Five practical tips for strong cyber security

Cyber security
By Eleanor O'Neill, CA Today

10 April 2017

Data protection and cyber security are some of the biggest risks facing businesses in the digital world of today.

Cyber attacks and hacks against Sony, Yahoo, Mark Zuckerberg and Hillary Clinton's presidential campaign have dominated headlines in the past year and concerns surrounding adequate digital security had a significant presence at the 2017 World Economic Forum (WEF).

In the wake of a report highlighting legacy systems as a serious risk, you may be wondering how safe your clients' data really is. Here are our top tips for strengthening your cyber security measures.

1. Tailor your strategy

Your company or firm's approach to cyber security will depend largely on what you wish to protect and on what scale that information exists.

Small businesses, for example, will require a different strategy than a global company, due to size, international regulations and resource availability. Similarly, online payments need a separate level of data protection from things like intellectual property.

Developing an effective strategy relies on understanding your main risks, establishing effective monitoring and having the right team of experts on hand to integrate security measures throughout the business.

2. Keep up to date

Managing risk goes a long way towards helping you prepare and shore up your defences. Regular threat intelligence updates can provide an analysis of the biggest current or future risks to your organisation.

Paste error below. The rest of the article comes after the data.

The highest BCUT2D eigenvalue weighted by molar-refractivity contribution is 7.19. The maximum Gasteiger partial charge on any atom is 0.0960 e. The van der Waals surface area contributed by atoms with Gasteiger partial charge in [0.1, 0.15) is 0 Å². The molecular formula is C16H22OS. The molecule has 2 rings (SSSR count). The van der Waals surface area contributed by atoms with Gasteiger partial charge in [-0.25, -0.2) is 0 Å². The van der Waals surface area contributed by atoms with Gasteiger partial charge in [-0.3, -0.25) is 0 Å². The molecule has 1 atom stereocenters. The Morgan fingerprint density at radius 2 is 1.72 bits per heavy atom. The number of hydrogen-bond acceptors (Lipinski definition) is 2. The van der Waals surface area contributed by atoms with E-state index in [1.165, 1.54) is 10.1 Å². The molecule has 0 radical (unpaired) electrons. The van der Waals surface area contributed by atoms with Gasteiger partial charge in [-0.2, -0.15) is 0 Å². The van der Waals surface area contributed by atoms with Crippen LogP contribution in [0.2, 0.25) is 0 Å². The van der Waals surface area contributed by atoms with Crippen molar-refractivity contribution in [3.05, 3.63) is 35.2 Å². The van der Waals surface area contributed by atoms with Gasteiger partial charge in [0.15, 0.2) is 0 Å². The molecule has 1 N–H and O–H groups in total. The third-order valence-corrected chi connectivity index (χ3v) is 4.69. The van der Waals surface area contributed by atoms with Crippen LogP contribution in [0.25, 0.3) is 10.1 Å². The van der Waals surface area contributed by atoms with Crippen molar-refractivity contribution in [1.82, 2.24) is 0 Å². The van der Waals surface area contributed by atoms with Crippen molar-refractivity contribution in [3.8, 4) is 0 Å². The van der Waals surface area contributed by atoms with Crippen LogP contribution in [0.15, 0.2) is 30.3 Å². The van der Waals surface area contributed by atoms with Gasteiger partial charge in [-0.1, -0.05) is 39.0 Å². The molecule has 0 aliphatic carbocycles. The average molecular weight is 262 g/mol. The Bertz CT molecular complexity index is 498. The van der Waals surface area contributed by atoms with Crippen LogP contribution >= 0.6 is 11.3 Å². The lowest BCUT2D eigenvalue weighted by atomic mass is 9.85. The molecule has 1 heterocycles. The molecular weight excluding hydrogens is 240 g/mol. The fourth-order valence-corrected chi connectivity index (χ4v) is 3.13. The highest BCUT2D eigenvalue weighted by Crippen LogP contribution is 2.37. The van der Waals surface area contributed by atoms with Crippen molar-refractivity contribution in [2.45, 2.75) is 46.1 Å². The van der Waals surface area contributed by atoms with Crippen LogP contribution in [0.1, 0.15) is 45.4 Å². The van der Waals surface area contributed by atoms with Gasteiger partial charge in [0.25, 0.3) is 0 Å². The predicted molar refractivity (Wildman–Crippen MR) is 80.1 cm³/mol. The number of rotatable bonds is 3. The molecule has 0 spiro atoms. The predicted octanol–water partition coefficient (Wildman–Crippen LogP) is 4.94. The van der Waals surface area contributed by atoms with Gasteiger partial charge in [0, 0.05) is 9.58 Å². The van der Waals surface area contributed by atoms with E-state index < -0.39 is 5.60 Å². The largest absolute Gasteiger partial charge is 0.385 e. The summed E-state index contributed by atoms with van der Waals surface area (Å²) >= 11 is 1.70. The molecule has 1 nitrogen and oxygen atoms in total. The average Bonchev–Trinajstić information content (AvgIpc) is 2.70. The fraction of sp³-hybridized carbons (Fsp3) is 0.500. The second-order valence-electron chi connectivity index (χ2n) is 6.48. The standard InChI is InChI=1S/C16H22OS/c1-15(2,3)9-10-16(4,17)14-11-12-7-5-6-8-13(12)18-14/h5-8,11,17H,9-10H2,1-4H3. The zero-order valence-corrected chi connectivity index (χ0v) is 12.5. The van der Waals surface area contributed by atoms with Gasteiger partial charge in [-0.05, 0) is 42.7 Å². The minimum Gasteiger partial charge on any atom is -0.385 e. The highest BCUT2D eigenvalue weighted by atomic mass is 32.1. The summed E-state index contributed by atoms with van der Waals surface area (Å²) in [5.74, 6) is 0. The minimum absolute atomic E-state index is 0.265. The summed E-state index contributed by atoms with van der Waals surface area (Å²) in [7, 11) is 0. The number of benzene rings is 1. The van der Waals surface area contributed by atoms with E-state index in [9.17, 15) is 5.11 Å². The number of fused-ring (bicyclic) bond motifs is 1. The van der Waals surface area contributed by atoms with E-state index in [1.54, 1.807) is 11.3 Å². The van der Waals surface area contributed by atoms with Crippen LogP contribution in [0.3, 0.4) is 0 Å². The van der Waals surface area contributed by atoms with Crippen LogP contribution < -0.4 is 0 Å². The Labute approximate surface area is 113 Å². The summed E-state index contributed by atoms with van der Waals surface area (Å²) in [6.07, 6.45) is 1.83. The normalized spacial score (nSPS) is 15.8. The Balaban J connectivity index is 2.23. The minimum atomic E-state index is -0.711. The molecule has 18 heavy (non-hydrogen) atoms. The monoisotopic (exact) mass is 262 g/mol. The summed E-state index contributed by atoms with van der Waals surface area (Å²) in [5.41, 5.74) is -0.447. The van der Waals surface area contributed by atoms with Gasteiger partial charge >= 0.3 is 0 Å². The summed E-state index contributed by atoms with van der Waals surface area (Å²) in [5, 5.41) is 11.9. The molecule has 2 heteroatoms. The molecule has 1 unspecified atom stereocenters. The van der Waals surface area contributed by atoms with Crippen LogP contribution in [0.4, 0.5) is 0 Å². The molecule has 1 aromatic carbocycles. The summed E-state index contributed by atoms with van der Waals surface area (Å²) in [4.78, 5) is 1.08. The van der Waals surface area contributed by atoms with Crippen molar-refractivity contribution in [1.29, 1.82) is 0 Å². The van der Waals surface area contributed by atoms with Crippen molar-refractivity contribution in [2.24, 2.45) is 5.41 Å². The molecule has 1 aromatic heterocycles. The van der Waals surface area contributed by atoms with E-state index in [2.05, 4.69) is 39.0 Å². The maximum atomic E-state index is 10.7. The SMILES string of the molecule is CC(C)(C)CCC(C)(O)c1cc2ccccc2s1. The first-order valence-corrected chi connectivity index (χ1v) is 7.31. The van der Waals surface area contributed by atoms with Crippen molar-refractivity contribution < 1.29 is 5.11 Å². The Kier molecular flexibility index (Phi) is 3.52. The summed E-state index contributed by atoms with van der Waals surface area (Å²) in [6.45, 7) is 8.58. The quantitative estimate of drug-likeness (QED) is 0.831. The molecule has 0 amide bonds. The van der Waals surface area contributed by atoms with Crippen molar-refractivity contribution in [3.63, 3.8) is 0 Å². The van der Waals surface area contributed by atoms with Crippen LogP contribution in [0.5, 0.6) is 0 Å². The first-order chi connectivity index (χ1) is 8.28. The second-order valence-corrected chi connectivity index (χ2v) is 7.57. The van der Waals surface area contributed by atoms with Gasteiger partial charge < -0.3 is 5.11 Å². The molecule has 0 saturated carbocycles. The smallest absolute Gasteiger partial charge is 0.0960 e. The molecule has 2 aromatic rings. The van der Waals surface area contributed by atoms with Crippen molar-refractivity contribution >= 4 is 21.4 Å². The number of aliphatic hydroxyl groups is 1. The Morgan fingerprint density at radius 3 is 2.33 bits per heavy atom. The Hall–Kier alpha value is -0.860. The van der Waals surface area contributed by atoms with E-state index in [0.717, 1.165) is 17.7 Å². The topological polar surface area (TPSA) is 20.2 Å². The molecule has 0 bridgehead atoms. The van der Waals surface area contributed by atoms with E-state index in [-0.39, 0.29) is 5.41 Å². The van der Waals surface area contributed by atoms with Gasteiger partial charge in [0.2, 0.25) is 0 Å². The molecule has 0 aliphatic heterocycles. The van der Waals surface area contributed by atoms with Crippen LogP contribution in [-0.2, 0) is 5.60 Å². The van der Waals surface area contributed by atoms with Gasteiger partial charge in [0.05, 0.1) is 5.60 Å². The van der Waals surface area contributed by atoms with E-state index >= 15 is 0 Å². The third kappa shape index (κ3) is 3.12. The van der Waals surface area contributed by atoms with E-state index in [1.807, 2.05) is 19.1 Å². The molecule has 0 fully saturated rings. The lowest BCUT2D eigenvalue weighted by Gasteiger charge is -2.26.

Cyber security has to constantly evolve in order to match the volatility of attack methods and escalating regulations as the topic gains more mainstream traction.

If you operate in the EU, you should be preparing to meet the standard of the General Data Protection Regulation (GDPR) that comes into effect in May 2018.

3. Do patchwork

Devices and equipment, like mobiles, laptops and tablets, acquired through an external source may come with their own set of security issues or compatibility concerns.

'Patching' the vulnerabilities in these devices by adapting their existing software for your cyber security defences can solve a lot of these issues.

Software producers will also release updates to fix identified flaws, many of which can be installed automatically by adjusting the program setting to allow this.

4. Limit access

A mobile workforce poses issues in terms of external network data access. Taking digital information off-site can result in access to internal systems being granted through less-secure networks. Restricting the amount of data that is accessed through public wi-fi networks or unknown computer systems will strengthen your security. 

Integrating endpoint security management (which requires all off-site devices to meet certain criteria), into company policy will allow for easier risk management.

Protective monitoring will also help identify internal risk factors like users who may need to take further precautions.

5. Secure your first defence

The simplest way to defend against cyber attacks is to have a sturdy boundary firewall repelling online hacks and high-quality malware protection to keep out foreign programs.

Firewalls, internet gateways and comparable network mechanisms all ensure that secure data cannot be accessed via the internet or through unauthorised means.

Malware protection software defends against viruses, digital worms and malicious spyware that can be unwittingly downloaded from emails, websites or data sharing platforms.

Are you concerned about cyber security? Tell us in the comments below.


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